TAM Tramway from La Mescla to Saint-Sauveur-sur-Tinée – Revisited (Chemins de Fer de Provence 67)

I first looked at this tramway in 2013. It was only a short blog recognising the existence of the line in the valley.

https://rogerfarnworth.wordpress.com/2013/12/19/chemins-de-fer-de-provence-8-tramway-in-the-tinee-valley.

This line was 26.5 Km long and connected villages in the Tinée valley to Nice to Digne line. Like other lines of the Tramways Alpes Maritimes (TAM), the electric current was single phase. The civil engineering works (bridges, tunnels) were executed by the Department.

The line was built in 1911 and operation started on 1st April 1912. Landslides affected the operation of the line in the early months. The original opening was delayed from January to April because of landslides and on 2nd April a further landslide affected several hundred metres of track and destroyed power lines.

The line operated until July 1931.

The line left the Nice to Digne line at Pont de la Mescla. The junction station was south of the confluence of the two rivers. La Tinee Station is featured in a previous blog, …

https://rogerfarnworth.wordpress.com/2018/07/12/nice-to-digne-les-bains-part-4-plan-du-var-to-la-mescla-chemins-de-fer-de-provence-65La Tinee Railway Station.

Trams left La Tinee Station and travelled along the Nice to Digne line into Les Gorges de la Mescla and their route along the a River Var is covered in detail in the blog above. Trams passed through the halt at La Mescla and then crossed the River Var on a new bridge built for the tramway.A modern view of the tramway bridge taken from upstream on the banks of the River Var. [1]The tramway left the mainline and curved tightly onto the concrete arch bridge built for it in the early 20th century. It replaced an earlier suspension bridge which would not have been able to carry the loads imposed by the trams. [2]

A view taken from upstream on the West bank of the River Var, © Provence-Alpes-Côte d’Azur Region – General inventory [3]Once across the bridge, the tramway hugged the western side of the valley of La Tinee. On the adjacent image, the formation of the line is visible at the base of the rock outcrop. The line continued on the west side of the valley with the road on the east side for around 500 metres. The formation of the tramway is easily visible along that length of the river/road on the far bank. The images below are taken from Google Streetview and show first the tramway formation (indicated by the line of vegetation) on the West bank of the Gorge, then the old road bridge (taken from the new bridge).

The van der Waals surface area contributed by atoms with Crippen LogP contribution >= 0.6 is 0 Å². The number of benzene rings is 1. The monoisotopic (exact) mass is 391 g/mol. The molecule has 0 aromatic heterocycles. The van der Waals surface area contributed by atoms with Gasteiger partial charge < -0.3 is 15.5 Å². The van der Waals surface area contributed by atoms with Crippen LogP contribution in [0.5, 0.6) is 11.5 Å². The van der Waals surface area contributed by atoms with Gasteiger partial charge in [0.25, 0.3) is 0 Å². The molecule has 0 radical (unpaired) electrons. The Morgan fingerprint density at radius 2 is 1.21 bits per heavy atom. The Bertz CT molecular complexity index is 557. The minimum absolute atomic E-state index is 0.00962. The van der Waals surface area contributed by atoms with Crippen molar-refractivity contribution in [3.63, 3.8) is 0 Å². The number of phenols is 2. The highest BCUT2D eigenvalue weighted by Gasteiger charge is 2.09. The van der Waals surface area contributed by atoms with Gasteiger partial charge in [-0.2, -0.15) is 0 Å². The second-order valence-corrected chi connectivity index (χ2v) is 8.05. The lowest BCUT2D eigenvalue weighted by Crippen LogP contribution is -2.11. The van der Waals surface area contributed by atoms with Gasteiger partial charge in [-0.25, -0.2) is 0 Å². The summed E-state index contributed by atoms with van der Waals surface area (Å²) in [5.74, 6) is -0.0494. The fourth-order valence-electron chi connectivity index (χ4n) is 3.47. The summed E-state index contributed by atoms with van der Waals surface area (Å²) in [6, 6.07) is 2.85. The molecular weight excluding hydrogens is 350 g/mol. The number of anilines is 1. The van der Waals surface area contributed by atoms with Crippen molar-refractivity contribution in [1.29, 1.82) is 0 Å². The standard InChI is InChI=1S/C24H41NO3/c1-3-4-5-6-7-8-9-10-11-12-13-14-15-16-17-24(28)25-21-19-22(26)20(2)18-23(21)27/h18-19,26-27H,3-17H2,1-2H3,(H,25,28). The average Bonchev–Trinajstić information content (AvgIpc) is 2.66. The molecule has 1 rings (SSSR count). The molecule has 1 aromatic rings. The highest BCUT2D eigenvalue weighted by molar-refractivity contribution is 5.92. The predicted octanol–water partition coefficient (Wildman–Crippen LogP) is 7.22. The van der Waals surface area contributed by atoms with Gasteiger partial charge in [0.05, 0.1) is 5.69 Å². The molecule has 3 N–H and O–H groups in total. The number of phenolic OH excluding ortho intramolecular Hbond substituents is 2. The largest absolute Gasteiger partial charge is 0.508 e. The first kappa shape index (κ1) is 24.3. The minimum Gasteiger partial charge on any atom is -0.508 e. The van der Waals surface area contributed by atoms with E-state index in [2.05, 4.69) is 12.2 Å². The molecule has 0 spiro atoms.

There are some very interesting structures built into the rock of the valley walls at this point. The picture of the old road bridge includes pictures of structures on the East side of yhe valley and the follwing image shows those to be found on the West side of the valley above the road. The structures are known as Les Chuise de Bauma Negra.

The Chuise de Bauma Negra belongs to the system for controlling the gorges that lead to Nice within the Séré de Rivières’ system. [4] 

The fortification was constructed between 1884 and 1887 to block the way to Nice from la Tinée. The Chuise is situated at the narrowest point of the valley, in the Mescla gorges, just before the confluence with the Var. Its design is identical to that of the Chuise de Saint-Jean-de-la-Rivière. It is a fort built into a dam.

 

The limestone valley of La Roya was and is a communications route that has been controlled in turn by the Sardinians, the Spanish, the Austrians and the French. The southern part was incorporated into France in 1860 during the reintegration of the county of Nice. Control of this border region allowed the regulation of Italian activity. In this respect, the fort (Chuise de Bauma Negra) provided support for the Fort du Pic Charvet. It is built on the right bank of the gorge, on the edge of the road. It combines concrete parts with a two-storey façade in stone cut into the cliff. The structure comprises two floors next to the road. It has openings for 40 and 120 mm canons. Underground galleries lead to the gun shelters and firing posts that in turn lead on to the main road. Two rolling bridges, which could be moved from inside the fort, allowed the road to be cut off. It could house between 30 and 60 men. There was no separation between the stores and billets. On the left bank of the gorge, the engineer had planned to install mortars to catch the enemy in crossfire. [4][5]North of the Chuise de Bauma Negra, the tramway shares its formation with the M2205 road and runs through La Courbaisse and on towards La Tour. It passes a large quarry at La Courbaisse which dominates the satellite image below.Typical or the road/tramway route north of La Courbaisse.Before reaching La Tour the gorge closes in once again.

The road/river/tramway turn westward and immediately before reaching the Station of La Tour the road/tramway cross to the North side of the river. In the satellite image below the station building is on the left, the road accessing the village of La Tour leaves the main road just to the left og the bridge which is on the right of the photograph.The old road/tramway bridge has been superseded by a modern structure.The station building at La Tour still bears its station-board. It is 4 kilometres from the village of the same name which sits above the valley to the North.Second World War gun emplacement to the west of the station at La Tour.